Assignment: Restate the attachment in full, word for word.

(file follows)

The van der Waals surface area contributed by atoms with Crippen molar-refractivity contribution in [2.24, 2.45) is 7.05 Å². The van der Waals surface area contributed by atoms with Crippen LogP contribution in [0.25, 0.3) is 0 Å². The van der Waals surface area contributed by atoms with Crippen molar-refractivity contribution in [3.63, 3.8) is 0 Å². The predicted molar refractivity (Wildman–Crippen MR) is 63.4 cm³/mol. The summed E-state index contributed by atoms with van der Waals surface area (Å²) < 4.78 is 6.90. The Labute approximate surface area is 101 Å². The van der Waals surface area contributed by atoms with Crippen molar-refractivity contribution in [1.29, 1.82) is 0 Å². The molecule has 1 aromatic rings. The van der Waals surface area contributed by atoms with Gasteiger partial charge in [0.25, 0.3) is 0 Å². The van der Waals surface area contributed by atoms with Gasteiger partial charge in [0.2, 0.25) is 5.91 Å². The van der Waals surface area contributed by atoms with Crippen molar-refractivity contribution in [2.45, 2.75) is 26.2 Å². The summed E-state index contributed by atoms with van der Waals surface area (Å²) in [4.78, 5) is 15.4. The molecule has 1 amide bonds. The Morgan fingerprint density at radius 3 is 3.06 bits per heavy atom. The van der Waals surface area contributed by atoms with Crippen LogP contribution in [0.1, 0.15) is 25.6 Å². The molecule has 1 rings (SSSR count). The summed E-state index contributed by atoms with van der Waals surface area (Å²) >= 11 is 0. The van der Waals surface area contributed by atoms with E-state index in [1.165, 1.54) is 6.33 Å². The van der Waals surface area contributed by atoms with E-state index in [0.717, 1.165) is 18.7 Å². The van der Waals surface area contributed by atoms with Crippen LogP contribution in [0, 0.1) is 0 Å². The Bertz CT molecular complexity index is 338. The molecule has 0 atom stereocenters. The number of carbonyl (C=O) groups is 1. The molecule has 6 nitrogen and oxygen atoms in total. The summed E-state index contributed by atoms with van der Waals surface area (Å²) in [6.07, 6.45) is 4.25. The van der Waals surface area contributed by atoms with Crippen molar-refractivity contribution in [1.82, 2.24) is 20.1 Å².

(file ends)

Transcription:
The van der Waals surface area contributed by atoms with Crippen molar-refractivity contribution in [2.24, 2.45) is 7.05 Å². The van der Waals surface area contributed by atoms with Crippen LogP contribution in [0.25, 0.3) is 0 Å². The van der Waals surface area contributed by atoms with Crippen molar-refractivity contribution in [3.63, 3.8) is 0 Å². The predicted molar refractivity (Wildman–Crippen MR) is 63.4 cm³/mol. The summed E-state index contributed by atoms with van der Waals surface area (Å²) < 4.78 is 6.90. The Labute approximate surface area is 101 Å². The van der Waals surface area contributed by atoms with Crippen molar-refractivity contribution in [1.29, 1.82) is 0 Å². The molecule has 1 aromatic rings. The van der Waals surface area contributed by atoms with Gasteiger partial charge in [0.25, 0.3) is 0 Å². The van der Waals surface area contributed by atoms with Gasteiger partial charge in [0.2, 0.25) is 5.91 Å². The van der Waals surface area contributed by atoms with Crippen molar-refractivity contribution in [2.45, 2.75) is 26.2 Å². The summed E-state index contributed by atoms with van der Waals surface area (Å²) in [4.78, 5) is 15.4. The molecule has 1 amide bonds. The Morgan fingerprint density at radius 3 is 3.06 bits per heavy atom. The van der Waals surface area contributed by atoms with Crippen LogP contribution in [0.1, 0.15) is 25.6 Å². The molecule has 1 rings (SSSR count). The summed E-state index contributed by atoms with van der Waals surface area (Å²) >= 11 is 0. The van der Waals surface area contributed by atoms with E-state index in [1.165, 1.54) is 6.33 Å². The van der Waals surface area contributed by atoms with E-state index in [0.717, 1.165) is 18.7 Å². The van der Waals surface area contributed by atoms with Crippen LogP contribution in [0, 0.1) is 0 Å². The Bertz CT molecular complexity index is 338. The molecule has 0 atom stereocenters. The number of carbonyl (C=O) groups is 1. The molecule has 6 nitrogen and oxygen atoms in total. The summed E-state index contributed by atoms with van der Waals surface area (Å²) in [6.07, 6.45) is 4.25. The van der Waals surface area contributed by atoms with Crippen molar-refractivity contribution in [1.82, 2.24) is 20.1 Å².